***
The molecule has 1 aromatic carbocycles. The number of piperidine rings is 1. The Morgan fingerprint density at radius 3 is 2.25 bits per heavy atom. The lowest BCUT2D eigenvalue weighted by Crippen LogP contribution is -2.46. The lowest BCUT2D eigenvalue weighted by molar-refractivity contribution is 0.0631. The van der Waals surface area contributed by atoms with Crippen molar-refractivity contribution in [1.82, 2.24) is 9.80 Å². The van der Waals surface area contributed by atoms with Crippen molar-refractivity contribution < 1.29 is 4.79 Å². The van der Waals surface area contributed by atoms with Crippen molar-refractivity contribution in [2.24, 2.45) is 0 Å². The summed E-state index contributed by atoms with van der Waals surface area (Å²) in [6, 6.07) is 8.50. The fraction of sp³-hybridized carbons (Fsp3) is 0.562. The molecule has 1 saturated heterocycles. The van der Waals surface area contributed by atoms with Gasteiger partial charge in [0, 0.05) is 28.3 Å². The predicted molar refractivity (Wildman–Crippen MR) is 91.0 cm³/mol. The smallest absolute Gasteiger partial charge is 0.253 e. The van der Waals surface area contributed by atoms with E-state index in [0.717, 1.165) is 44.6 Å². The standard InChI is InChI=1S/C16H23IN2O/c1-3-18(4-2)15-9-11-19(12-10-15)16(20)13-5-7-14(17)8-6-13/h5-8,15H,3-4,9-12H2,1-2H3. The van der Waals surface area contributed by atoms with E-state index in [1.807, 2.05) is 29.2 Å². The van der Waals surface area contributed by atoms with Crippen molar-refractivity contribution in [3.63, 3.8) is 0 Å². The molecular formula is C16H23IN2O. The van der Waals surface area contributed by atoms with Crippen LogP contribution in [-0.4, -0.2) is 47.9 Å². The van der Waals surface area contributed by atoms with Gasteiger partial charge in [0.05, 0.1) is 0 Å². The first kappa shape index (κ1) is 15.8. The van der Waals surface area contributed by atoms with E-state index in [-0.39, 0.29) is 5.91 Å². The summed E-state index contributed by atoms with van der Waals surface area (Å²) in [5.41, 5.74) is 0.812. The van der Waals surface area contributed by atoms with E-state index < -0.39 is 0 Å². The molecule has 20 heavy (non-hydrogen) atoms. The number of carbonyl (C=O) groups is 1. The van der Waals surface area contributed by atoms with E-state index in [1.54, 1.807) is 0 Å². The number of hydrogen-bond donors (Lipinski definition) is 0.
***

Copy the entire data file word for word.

The molecule has 1 aromatic carbocycles. The number of piperidine rings is 1. The Morgan fingerprint density at radius 3 is 2.25 bits per heavy atom. The lowest BCUT2D eigenvalue weighted by Crippen LogP contribution is -2.46. The lowest BCUT2D eigenvalue weighted by molar-refractivity contribution is 0.0631. The van der Waals surface area contributed by atoms with Crippen molar-refractivity contribution in [1.82, 2.24) is 9.80 Å². The van der Waals surface area contributed by atoms with Crippen molar-refractivity contribution < 1.29 is 4.79 Å². The van der Waals surface area contributed by atoms with Crippen molar-refractivity contribution in [2.24, 2.45) is 0 Å². The summed E-state index contributed by atoms with van der Waals surface area (Å²) in [6, 6.07) is 8.50. The fraction of sp³-hybridized carbons (Fsp3) is 0.562. The molecule has 1 saturated heterocycles. The van der Waals surface area contributed by atoms with Gasteiger partial charge in [0, 0.05) is 28.3 Å². The predicted molar refractivity (Wildman–Crippen MR) is 91.0 cm³/mol. The smallest absolute Gasteiger partial charge is 0.253 e. The van der Waals surface area contributed by atoms with E-state index in [0.717, 1.165) is 44.6 Å². The standard InChI is InChI=1S/C16H23IN2O/c1-3-18(4-2)15-9-11-19(12-10-15)16(20)13-5-7-14(17)8-6-13/h5-8,15H,3-4,9-12H2,1-2H3. The van der Waals surface area contributed by atoms with E-state index in [1.807, 2.05) is 29.2 Å². The van der Waals surface area contributed by atoms with Crippen molar-refractivity contribution in [3.63, 3.8) is 0 Å². The molecular formula is C16H23IN2O. The van der Waals surface area contributed by atoms with Crippen LogP contribution in [-0.4, -0.2) is 47.9 Å². The van der Waals surface area contributed by atoms with Gasteiger partial charge in [0.05, 0.1) is 0 Å². The first kappa shape index (κ1) is 15.8. The van der Waals surface area contributed by atoms with E-state index in [-0.39, 0.29) is 5.91 Å². The summed E-state index contributed by atoms with van der Waals surface area (Å²) in [5.41, 5.74) is 0.812. The van der Waals surface area contributed by atoms with E-state index < -0.39 is 0 Å². The molecule has 20 heavy (non-hydrogen) atoms. The number of carbonyl (C=O) groups is 1. The van der Waals surface area contributed by atoms with E-state index in [1.54, 1.807) is 0 Å². The number of hydrogen-bond donors (Lipinski definition) is 0.